Cuttin-Edge, On-the-Spot Reporting

A Tale of Two Shows?

Walking through the displays at Rocky Mountain Audio Fest 2012, I'm struck by the number of manufacturers that are squeezing what seems to be an amazing amount of performance out of products that are priced in reach of the common consumer. Talking to designers, company presidents, sales managers, and others, I heard story after story describing product-development projects that were conceived to offer more value, more performance, and more connectivity for audiophiles looking to maximize their dollars.

One perfect example is the new Aperion Audio Aris single-enclosure loudspeaker system, priced at $499. More high-end speaker than anything related to a "dock" type product, this unit is made of extruded-and-brushed aluminum and has six drivers powered by 100W of power. It sounded huge -- like real-speaker huge -- all for under five bills!

Aperion Aris

On the other hand, at least as of right now, I haven't seen many of the high-priced over-hyped product launches that are so common at audio shows these days. Though I did already see a $55,000 Tenor stereo amplifier that looked really nice. But has it ever occurred to you to ask the question on everyone's mind? Why in the world would one product, a nice stereo amp built with what I'm sure are premium parts, cost approximately 100 times more than the Aperion Aris? After all, the Aperion product surely costs a bundle in R&D -- it's the first Windows 8-compatible speaker system in the world -- not to mention the amount of time and effort put into industrial design. So, why 55 grand for the 175S? After all, forgetting about the Aris for a second -- most cars don't cost that much! Think about it.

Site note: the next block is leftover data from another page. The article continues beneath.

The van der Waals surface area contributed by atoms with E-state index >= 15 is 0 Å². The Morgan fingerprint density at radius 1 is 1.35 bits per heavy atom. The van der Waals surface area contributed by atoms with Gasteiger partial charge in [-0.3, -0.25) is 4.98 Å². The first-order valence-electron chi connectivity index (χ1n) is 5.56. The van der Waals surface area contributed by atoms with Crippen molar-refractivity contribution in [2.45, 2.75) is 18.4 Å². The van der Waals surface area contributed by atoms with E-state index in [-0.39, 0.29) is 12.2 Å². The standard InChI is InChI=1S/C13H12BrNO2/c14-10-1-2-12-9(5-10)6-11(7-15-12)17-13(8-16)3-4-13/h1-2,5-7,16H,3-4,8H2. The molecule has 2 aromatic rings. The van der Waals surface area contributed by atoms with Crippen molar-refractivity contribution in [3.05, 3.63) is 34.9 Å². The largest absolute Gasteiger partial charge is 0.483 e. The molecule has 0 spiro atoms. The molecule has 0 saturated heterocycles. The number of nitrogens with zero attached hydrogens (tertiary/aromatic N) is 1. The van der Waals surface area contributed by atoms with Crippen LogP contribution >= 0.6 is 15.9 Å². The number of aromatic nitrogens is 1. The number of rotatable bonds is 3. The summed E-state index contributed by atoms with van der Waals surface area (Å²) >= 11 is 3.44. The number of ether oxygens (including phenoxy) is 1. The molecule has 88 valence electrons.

Tenor 175S

So what does all of this mean? One segment of the high end is focused on high value and high performance, showcasing products that are accessible to most normal folks. The other segment is content to offer what might be great products at truly ridiculous prices -- ridiculous at least insofar as what I could see from afar. Frankly, it's like two different shows.

There is no doubt that some of the over-the-top, ultra-expensive gear is wonderful -- I specialize in writing about those pieces in my "TWBAS" column on Ultra Audio (which is also known as SoundStage! Xtreme) -- but more and more I'm thinking that the makers of these products need to justify to us exactly why things like the 175S cost what they do. I'm just not cool with accepting some of these things at face value any more.

Jeff Fritz
Editor-in-Chief, The SoundStage! Network

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